Health Highlights: July 1, 2005
FDA Scientist Warned of Viagra-Blindness Link: Report Some Defibrillator Recalls Classified as Most Serious Pfizer Halts Efforts on HIV, Asthma Drugs Officials to Check Texas Herd for More Mad Cow Disease FDA: Green Tea Won't Reduce Risk of Breast or Prostate Cancer
Here are some of the latest health and medical news developments, compiled by the editors of HealthDay:
FDA Scientist Warned of Viagra-Blindness Link: Report
More than a year before news broke that the erectile dysfunction drug Viagra was possibly linked to a rare form of blindness, a U.S. Food and Drug Administration safety officer alerted superiors to the possibility, the Washington Post reported Friday.
The unidentified safety officer had been monitoring adverse event reports and told supervisors in April 2004 that doctors and users should be warned of the findings, she reportedly told congressional investigators. But the FDA issued no public warnings or changes to the drug's label until a scientific journal reported last month of the possible link, the newspaper said.
On Monday, Pfizer issued a statement saying it had no evidence in trials involving 13,000 people of a link between Viagra and a form of blindness called non-arteritic anterior ischemic optic neuropathy (NAION). That followed a report in last month's Journal of Neuro-Ophthalmology, which examined seven cases where men suffered NAION within 36 hours of taking Viagra, the Post said.
The FDA has said it has 38 reports of NAION among Viagra users and five additional reports among users of other impotence drugs, the newspaper said.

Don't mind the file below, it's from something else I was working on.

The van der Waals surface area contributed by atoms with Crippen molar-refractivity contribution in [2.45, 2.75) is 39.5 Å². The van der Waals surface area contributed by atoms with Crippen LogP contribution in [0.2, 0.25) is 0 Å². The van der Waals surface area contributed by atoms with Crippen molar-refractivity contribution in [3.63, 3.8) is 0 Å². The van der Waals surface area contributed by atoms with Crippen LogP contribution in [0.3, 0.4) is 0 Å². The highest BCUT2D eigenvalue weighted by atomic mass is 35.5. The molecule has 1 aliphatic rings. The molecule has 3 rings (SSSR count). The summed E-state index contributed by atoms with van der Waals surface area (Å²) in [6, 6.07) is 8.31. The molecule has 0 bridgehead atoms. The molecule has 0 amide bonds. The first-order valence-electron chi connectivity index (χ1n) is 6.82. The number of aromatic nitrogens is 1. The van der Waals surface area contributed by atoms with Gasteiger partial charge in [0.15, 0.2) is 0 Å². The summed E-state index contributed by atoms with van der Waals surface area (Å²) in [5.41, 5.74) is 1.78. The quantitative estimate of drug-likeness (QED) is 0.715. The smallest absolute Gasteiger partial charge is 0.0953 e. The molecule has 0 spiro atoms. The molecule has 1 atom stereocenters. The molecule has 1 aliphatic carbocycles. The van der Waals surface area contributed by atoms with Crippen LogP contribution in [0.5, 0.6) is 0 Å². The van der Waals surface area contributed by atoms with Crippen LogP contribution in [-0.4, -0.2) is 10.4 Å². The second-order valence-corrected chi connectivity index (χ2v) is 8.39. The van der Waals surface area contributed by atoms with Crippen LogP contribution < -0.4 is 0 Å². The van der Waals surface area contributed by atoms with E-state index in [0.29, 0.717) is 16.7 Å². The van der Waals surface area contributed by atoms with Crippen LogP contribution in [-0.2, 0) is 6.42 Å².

In response to the latest report, Consumer's Union, publisher of Consumer Reports, renewed a call for congressional reform of the FDA's drug monitoring system. "The fact the agency responsible for drug safety knew for a year that Viagra was linked to blindness, but did nothing with that information, is a clear indication that the system is broken," a spokesman said in a prepared statement.
Some Defibrillator Recalls Classified as Most Serious
The U.S. Food and Drug Administration has applied its most serious recall rating to two Guidant Corp. defibrillator models that have been found to malfunction.
Guidant, on June 17, announced that its defibrillators had been linked to two deaths in which the devices didn't work properly.
The FDA has given Class 1 recall status to Prizm 2 DR (made before April 16, 2002) and Contak Renewal 1 and 2 defibrillators (made before August 26, 2004), both the FDA and the company announced Friday. A recall in this category involves a malfunctioning device that could cause "serious adverse health consequences or death," the agency said in a statement. The firm's own investigation found these devices can shortcircuit while attempting to deliver an electric shock to the heart. Some 42,000 devices are affected, of which 20,600 are still implanted, the FDA said.
A less severe class 2 recall status was given to a number of other Guidant models, including the Ventak Prizm AVT, Vitality AVT, Renewal AVT, Renewal 3 and 4, Renewal 3 and 4 AVT, and Renewal RF, the FDA said. While faulty products in this category could cause medically reversible problems, the "probability of serious adverse health consequences is remote," the agency said. Memory errors and component failures are possible among the more than 60,000 devices in this category that have been produced.